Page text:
Substantial assistance motion filed in ex-judge’s case

Rachel Dove rbaldwin@civitasmedia.com

June 5, 2014

By Rachel Dove


CHARLESTON - According to federal court documents filed this week, former Mingo County Circuit Judge Michael Thornsbury has played a big role in the criminal convictions of a former Mingo commissioner and prosecuting attorney, and has received a recommendation of a possible reduced sentence for his cooperation and assistance.

U.S. Attorney Booth Goodwin filed a substantial assistance motion on Tuesday, asking a federal judge to shave off 10 months from whatever sentence is handed down Monday, based on the level of assistance Thornsbury is said to have provided federal prosecutors during its corruption investigation in Mingo County. To date, that investigation has led to the convictions of former commissioner David Baisden, ex-prosecuting attorney Michael Sparks and former magistrate Dallas Toler, and Goodwin states in the motion that “further prosecutions may stem from this investigation.”

“In addition to the information regarding Baisden and Sparks, the former judge has also met with the United States on numerous occasions since his plea hearing in the fall of 2013 to provide crucial information in the ongoing investigation of public corruption in Mingo County.”

Federal advisory sentencing guidelines require a prison sentence of between 30 and 37 months for the felony charge of conspiring to deprive a man of his constitutional rights. The charge carries a statutory maximum of 10 years in prison and a $250,000 fine.

U.S. District Court Judge Thomas Johnston will be presiding over Thornsbury’s sentencing, but first he must agree to accept the deal that the former judge made with federal prosecutors that drops the first set of charges he was indicted on. That charge accuses Thornsbury of violating the constitutional rights of his former secretary’s husband by trying to put the man in jail on fabricated charges, with the assistance of a select few close friends and political allies. Thornsbury and Baisden were indicted on the same day last August. Baisden was taken into custody outside the Mingo County garage by federal agents and West Virginia State troopers, while the former judge elected to turn himself in. Thornsbury was the first of the two to reach a plea agreement with federal prosecutors, and that was also mentioned in Goodwin’s statement as being in his favor.

Shortly after the ex-judge struck that deal, he began to provide federal prosecutors with information regarding criminal conduct by Baisden “beyond that which had been alleged in the indictment of Baisden,” the motion states.

According to additional statements from Goodwin in the motion, once federal prosecutors informed Baisden of the extent of information his friend and political ally had provided against him, the former commissioner agreed to plead guilty to a felony extortion charge, admitting that he demanded Appalachian Tire sell him tires for his personal vehicle at a discounted price only available for government vehicles. U.S. District Court Judge John Copenhaver sentenced him to 20 months in prison earlier this year.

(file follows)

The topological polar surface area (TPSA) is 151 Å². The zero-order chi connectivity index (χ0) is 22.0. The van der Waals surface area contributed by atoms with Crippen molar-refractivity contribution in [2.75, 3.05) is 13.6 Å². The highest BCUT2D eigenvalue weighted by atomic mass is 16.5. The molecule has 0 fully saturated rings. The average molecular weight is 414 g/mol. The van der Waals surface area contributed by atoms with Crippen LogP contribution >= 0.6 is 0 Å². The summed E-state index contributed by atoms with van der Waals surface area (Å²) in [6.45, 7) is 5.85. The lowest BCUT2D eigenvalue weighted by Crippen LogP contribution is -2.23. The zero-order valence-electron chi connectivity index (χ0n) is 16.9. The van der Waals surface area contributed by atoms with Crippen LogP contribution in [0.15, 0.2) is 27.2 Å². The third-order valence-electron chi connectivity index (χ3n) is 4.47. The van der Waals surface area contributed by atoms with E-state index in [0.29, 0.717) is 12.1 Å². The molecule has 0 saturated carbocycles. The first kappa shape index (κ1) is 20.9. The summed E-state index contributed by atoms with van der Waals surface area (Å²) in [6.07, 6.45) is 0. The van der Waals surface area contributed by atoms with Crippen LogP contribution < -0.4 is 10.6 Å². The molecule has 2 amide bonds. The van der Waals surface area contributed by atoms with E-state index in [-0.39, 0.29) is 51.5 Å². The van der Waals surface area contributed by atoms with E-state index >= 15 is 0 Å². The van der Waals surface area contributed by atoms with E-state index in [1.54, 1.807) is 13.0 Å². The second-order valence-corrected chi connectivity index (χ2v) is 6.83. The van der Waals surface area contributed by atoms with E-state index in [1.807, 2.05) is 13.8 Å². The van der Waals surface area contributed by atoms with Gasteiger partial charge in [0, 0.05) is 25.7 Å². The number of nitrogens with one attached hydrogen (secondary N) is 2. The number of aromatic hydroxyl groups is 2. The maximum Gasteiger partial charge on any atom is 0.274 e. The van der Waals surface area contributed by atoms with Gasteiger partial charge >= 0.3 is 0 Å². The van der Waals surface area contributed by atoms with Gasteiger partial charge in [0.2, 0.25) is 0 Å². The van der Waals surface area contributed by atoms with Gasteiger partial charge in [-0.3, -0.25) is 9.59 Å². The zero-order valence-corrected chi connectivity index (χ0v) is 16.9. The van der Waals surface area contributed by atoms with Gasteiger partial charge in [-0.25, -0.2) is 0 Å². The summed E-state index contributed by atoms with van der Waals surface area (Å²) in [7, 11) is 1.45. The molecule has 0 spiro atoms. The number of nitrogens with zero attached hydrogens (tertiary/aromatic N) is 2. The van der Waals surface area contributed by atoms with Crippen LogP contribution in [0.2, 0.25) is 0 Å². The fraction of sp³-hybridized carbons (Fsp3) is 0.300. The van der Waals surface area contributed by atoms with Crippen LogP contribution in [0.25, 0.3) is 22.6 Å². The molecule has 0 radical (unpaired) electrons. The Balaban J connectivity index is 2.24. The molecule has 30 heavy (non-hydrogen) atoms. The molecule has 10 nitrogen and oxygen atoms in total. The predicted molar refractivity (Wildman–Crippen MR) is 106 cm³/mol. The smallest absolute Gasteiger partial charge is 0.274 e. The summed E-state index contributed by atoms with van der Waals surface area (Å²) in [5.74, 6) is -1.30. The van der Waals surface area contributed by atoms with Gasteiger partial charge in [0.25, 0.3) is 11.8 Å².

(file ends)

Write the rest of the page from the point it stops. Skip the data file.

During Baisden’s sentencing, his attorney, Jim Cagle, called two men to testify to Baisden’s character, Rev. Elder Maynard and Benjamin Sloan. The substantial assistance motion states that Thornsbury “provided on short notice, a great deal of information that the United States used to cross examine character witnesses called by Baisden,” and says that “thanks to that - the United States was able to examine and effectively discredit Baisden’s character witnesses.”

Baisden’s name was mentioned by federal prosecutors in the charge Thornsbury admitted to. To protect Mingo’s former sheriff, Eugene Crum, Thornsbury claims to have gone went along with a plan to keep defendant George White from providing federal investigators with information that White had sold prescription pills to Crum while he was serving as a magistrate.

Crum, who court documents say owed White (owner/operator of a sign company) $3,000 for campaign materials, allegedly sent an undercover police officer to buy prescription pills from White. After White’s arrest, federal investigators approached his lawyer, former Williamson mayor Charles “Butch” West, and asked to talk to White about allegations that he provided drugs to Crum. White told FBI agents that, on “multiple occasions prior to his arrest, he unlawfully provided Crum with prescription narcotic pills at Crum’s request,” prosecutors said.

Federal prosecutors say Baisden, Sparks and Crum devised a scheme to persuade White to fire West and hire an attorney of their choosing and to cease any talks with federal investigators, in exchange for a lighter sentence from Thornsbury.

Since all this evidence has come to light, Senior Status Circuit Judge John Cummings threw out White’s conviction and dismissed the charges with prejudice earlier this year. Sparks and Baisden have since resigned as part of plea deals with federal prosecutors. In October, Sparks was charged with depriving White of his constitutional rights, a misdemeanor. Baisden never faced charges related to White.

Thornsbury “also provided important information regarding the conduct of former prosecutor Michael Sparks,” Goodwin wrote.

“The prospect of his testimony against Sparks was a significant factor in the prosecutor’s decision to plead guilty,” the motion states.

Sparks faces a maximum of one year in jail when he is sentenced Monday at 1:30 p.m.